the roving_reporter no. 1

from TBTF for 1999-11-21

> roving_reporter
t byfield

Tue Nov 16 12:26:57 EST 1999


Just five years ago WiReD ran an article about a certain domain, "," and how a certain McDonald's Corp. had never even heard of it. It quoted the InterNIC's supervisor of registrations -- that is, of a 2.5-person department -- as saying, "The problem with the Internet is, who's in charge? When we figure that out, there will be a meeting." [1] After rather more than one meeting later, someone's finally in charge. You're probably thinking "ICANN." Maybe. But my nose tells me the answer might be more like "Jones Day Reavis and Pogue."

JDRP is a 1200-strong multinational law firm [2]. Among its partners are Joe Sims [3] and Louis Touton [4]. These two lawyers, more than anyone else -- more than Ira Magaziner, more than the former Jon Postel, more than ICANN's "initial" and "interim" board members -- have defined the course that has led from the final days of Postel's IANA to the tortured dissolution of NSI's monopoly to the structuring of ICANN and, most recently, to ICANN's "Uniform Dispute Resolution Policy." [5]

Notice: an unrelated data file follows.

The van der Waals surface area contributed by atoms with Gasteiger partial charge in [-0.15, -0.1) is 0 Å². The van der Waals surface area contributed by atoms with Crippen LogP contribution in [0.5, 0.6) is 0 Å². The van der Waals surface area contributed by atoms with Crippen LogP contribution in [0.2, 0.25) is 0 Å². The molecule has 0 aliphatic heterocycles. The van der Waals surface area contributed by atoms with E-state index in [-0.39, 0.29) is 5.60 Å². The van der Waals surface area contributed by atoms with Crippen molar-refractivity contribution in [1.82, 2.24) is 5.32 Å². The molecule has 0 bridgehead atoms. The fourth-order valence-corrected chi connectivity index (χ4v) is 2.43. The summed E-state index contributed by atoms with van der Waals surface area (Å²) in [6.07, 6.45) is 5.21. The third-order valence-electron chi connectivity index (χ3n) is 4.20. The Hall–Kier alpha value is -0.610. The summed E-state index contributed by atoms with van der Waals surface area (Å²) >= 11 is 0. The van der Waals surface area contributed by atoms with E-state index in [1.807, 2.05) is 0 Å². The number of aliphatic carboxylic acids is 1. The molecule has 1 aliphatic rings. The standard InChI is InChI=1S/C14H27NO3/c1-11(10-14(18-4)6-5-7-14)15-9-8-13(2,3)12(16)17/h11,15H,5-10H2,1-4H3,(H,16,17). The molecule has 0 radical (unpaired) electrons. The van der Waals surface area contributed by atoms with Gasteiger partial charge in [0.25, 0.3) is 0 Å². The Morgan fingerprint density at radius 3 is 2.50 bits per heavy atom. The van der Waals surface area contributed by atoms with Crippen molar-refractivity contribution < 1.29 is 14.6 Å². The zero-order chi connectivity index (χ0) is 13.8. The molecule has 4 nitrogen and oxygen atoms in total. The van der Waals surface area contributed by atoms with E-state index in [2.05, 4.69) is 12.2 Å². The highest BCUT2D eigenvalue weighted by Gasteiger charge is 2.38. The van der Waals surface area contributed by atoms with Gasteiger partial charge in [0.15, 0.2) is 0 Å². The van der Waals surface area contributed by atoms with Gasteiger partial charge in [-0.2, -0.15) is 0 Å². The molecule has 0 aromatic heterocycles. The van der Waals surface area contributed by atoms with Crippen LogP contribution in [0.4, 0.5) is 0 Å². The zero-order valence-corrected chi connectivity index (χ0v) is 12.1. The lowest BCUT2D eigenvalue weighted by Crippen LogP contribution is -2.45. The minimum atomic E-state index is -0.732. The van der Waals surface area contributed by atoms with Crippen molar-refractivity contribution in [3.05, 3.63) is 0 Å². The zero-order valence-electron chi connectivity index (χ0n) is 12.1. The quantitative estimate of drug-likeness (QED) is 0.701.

Joe Sims
Sims, a Washington D.C.-based antitrust lawyer, entered the stage as a pro bono lawyer for Jon Postel and/or his Internet Assigned Numbers Authority (IANA) [6]. He acted in this capacity through the release of the Green Paper on 23 March 1998 [7], the release of the White Paper on June 5 [8], and Postel's death on 16 October. After Postel's death, he became pro bono counsel for IANA's parent organization, USC's Information Sciences Institute (ISI) "on behalf of the 'IANA function'" [9]. In these roles, he was uniquely positioned to draw up the founding documents for a White Paper-stipulated "newco," [10] to tap self-confessed naifs like Esther Dyson for its board [11] and, when his creature ICANN was chosen by the U.S. government, to serve as its chief counsel.

ICANN's polite critics have called it a "lousy governance model" with a "byzantine" structure (Michael Froomkin) [12], "hopelessly complex" and "insulated from accountability by [its] organizational shells" (Tony Rutkowski [13] -- see his organizational chart [14]), and "unsuable" (Einar Stefferud) [15]. In other words, Sims -- a very successful antitrust lawyer -- seems to have done a superb job of designing ICANN.